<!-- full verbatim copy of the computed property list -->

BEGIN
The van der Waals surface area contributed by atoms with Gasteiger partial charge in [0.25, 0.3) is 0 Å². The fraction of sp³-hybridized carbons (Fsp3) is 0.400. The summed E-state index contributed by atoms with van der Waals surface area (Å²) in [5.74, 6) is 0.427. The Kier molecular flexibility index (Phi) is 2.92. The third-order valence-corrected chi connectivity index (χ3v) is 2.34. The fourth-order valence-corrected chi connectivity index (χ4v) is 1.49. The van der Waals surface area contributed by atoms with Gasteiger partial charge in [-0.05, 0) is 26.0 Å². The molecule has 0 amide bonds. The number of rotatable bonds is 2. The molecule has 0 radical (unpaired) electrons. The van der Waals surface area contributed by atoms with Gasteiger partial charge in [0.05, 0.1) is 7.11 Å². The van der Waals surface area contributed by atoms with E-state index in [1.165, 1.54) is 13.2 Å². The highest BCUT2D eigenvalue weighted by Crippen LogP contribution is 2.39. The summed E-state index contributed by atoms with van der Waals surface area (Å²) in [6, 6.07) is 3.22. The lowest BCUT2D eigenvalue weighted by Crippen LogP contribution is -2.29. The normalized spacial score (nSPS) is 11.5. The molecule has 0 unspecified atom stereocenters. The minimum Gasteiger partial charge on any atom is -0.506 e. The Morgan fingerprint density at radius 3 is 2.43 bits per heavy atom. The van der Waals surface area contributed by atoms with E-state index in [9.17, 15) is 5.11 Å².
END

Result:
The van der Waals surface area contributed by atoms with Gasteiger partial charge in [0.25, 0.3) is 0 Å². The fraction of sp³-hybridized carbons (Fsp3) is 0.400. The summed E-state index contributed by atoms with van der Waals surface area (Å²) in [5.74, 6) is 0.427. The Kier molecular flexibility index (Phi) is 2.92. The third-order valence-corrected chi connectivity index (χ3v) is 2.34. The fourth-order valence-corrected chi connectivity index (χ4v) is 1.49. The van der Waals surface area contributed by atoms with Gasteiger partial charge in [-0.05, 0) is 26.0 Å². The molecule has 0 amide bonds. The number of rotatable bonds is 2. The molecule has 0 radical (unpaired) electrons. The van der Waals surface area contributed by atoms with Gasteiger partial charge in [0.05, 0.1) is 7.11 Å². The van der Waals surface area contributed by atoms with E-state index in [1.165, 1.54) is 13.2 Å². The highest BCUT2D eigenvalue weighted by Crippen LogP contribution is 2.39. The summed E-state index contributed by atoms with van der Waals surface area (Å²) in [6, 6.07) is 3.22. The lowest BCUT2D eigenvalue weighted by Crippen LogP contribution is -2.29. The normalized spacial score (nSPS) is 11.5. The molecule has 0 unspecified atom stereocenters. The minimum Gasteiger partial charge on any atom is -0.506 e. The Morgan fingerprint density at radius 3 is 2.43 bits per heavy atom. The van der Waals surface area contributed by atoms with E-state index in [9.17, 15) is 5.11 Å².